Earlier this month American Airlines brought the former Northwest Airlines CEO, who led that airline through bankruptcy, onto its board. He had a poisonous relationship with labor, so naturally some work groups at American are concerned what the move signals for them.
The subject of Steenland’s addition to the American Airlines board came up at the end of the carrier’s ‘State of the Airline’ question and answer session with employees following their third quarter earnings call, and Parker explained that Steenland was added for his airline experience – something the board previously lacked – and not for a 15-month mechanics strike where he called management and replacement workers “the dream team” of maintenance groups.
Doug was CEO of Northwest when they went through some difficult bankruptcy times….maybe people because of that say ‘he had to go through tough times at Northwest with labor’ I know. That’s not why he’s joining the board. That was a long time ago.
Doug, what he brings, is great expertise frankly for our board. It helps me and the team as well. But our board – which is a fantastic board – doesn’t have anyone on the board with airline expertise, that has worked for an airline before. That has an impact on their deliberations and their ability to understand. Like I say they’re a fantastic board. But so we’ve been looking for a little while for someone that could address that need.
And Doug Steenland, in addition to doing that since he’s left Northwest, is a world class board member. And has been asked in many cases to become board members of situations like the Chrysler situation, of AIG, he’s on the board now of Hilton. He’s a lawyer by trade which tend to be good board members as well cause it’s largely a legal process, with really good airline expertise it helps our board.
…If we were gonna have issues with our labor it would be the management team, it’s not a board issue.
Parker noted as well that airline President Robert Isom “worked with Doug for a long time at Northwest.”
Now, two important questions to always ask to understand a situation or a decision,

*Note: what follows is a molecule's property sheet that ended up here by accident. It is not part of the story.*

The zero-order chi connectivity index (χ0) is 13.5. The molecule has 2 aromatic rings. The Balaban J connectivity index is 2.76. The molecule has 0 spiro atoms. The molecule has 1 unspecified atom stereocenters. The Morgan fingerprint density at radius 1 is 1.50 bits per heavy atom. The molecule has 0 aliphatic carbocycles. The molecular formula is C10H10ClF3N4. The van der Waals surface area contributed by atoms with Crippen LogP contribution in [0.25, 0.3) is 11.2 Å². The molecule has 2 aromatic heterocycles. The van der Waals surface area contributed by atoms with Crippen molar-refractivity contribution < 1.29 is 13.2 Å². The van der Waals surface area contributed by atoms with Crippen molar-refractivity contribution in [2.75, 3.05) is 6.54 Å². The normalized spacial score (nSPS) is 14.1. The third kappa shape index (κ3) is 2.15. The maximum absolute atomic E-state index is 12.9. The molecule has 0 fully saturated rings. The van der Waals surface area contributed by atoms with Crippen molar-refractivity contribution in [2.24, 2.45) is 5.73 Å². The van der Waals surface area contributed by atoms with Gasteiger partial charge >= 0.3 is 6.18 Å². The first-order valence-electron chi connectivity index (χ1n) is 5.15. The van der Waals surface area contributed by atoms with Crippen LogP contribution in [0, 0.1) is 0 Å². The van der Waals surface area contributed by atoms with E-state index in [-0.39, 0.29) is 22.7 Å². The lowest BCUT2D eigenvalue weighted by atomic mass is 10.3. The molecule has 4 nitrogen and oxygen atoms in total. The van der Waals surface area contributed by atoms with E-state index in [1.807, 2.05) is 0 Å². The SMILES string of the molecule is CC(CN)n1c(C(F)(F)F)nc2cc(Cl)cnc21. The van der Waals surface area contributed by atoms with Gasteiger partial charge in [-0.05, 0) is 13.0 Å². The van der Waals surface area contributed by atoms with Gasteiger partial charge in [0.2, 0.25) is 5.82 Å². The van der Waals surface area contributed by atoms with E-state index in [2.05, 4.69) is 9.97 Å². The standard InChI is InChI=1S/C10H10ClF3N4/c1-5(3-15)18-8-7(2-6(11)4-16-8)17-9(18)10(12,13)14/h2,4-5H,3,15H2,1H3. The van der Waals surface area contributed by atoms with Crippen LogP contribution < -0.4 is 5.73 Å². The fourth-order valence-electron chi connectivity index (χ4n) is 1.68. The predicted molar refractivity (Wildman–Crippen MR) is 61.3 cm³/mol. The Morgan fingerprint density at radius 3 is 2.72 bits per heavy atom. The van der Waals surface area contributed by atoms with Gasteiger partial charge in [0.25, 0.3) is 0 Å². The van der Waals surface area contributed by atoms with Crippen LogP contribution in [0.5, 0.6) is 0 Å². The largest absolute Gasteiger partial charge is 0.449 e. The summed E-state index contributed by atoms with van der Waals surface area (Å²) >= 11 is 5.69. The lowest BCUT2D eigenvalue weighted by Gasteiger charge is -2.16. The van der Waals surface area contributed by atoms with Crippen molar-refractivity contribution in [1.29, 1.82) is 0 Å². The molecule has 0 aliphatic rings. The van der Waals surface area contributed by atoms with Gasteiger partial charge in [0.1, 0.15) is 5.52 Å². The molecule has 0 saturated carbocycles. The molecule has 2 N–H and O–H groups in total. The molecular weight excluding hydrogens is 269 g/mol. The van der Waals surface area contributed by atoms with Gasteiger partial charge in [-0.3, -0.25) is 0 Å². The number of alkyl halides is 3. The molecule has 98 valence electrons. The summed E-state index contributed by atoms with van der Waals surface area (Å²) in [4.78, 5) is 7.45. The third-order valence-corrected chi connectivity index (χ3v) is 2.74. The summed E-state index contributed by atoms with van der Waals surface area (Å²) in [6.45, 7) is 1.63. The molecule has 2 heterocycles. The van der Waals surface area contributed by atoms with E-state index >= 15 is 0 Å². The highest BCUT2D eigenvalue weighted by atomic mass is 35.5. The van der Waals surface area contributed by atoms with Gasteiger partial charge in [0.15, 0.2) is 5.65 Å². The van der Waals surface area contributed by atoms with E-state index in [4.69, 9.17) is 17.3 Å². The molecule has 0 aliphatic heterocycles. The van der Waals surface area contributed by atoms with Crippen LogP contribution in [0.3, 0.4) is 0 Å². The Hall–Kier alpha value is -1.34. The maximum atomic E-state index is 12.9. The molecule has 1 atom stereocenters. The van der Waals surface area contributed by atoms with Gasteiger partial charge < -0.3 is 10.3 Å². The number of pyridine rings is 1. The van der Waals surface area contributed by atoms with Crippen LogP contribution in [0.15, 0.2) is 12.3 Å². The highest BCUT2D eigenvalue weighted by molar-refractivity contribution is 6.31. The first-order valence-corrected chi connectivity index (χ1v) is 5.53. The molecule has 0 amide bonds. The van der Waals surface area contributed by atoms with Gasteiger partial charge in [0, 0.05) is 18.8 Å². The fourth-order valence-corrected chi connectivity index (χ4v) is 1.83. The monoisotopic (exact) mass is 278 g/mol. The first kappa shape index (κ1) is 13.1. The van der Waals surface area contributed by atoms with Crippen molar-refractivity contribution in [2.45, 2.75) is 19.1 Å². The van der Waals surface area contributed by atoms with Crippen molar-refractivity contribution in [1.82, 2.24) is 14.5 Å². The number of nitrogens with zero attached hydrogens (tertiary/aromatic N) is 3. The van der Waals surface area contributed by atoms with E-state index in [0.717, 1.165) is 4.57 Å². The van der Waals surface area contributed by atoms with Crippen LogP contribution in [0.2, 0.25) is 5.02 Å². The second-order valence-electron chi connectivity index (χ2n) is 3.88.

- What’s different?
- Why now?
Parker identifies ‘what’s different’ in adding Steenland is that he has airline experience. It’s striking for Parker to suggest that the Board’s “ability to understand” has been “impact[ed]” by lack of relevant experience. But it seems to be an important question then, why now? Why does the board need experience running an airline now that it didn’t have before?
There seem to me to be three plausible scenarios.
- Opportunistic it just so happens that the discussions came up with Steenland, and he decided he’s available, so everyone jumped at the opportunity. If anyone had thought of it before, made the connections before (but Isom already had a relationship!), they’d have done it. It’s just fortuitous.
- It’s not really ‘now’. This was something in the works for awhile, perhaps before the pandemic, and it was simply delayed by the current Covid crisis. There seemed to be a critical mass of discontent with American’s management last fall after they lost their planned joint venture with LATAM to Delta.
- The board wants someone now who could step in and run the airline on an interim basis. When Jeff Smisek was removed by United it happened in a hurry because of a federal corruption investigation, and Oscar Munoz had no airline experience. Many have wondered in the past why the board would have put up with a management that had alienated shareholders, employees, and customers. My sense is that the pandemic gave Parker a pass, but perhaps not everyone is happy.
Sometimes a cigar is just a cigar, Parker answers ‘why Steenland’ but he doesn’t answer ‘why now’. Nonetheless it’s striking to hear the CEO of American Airlines say that American’s board has been impaired in its ability to understand issues facing the business prior to adding Steenland to its ranks.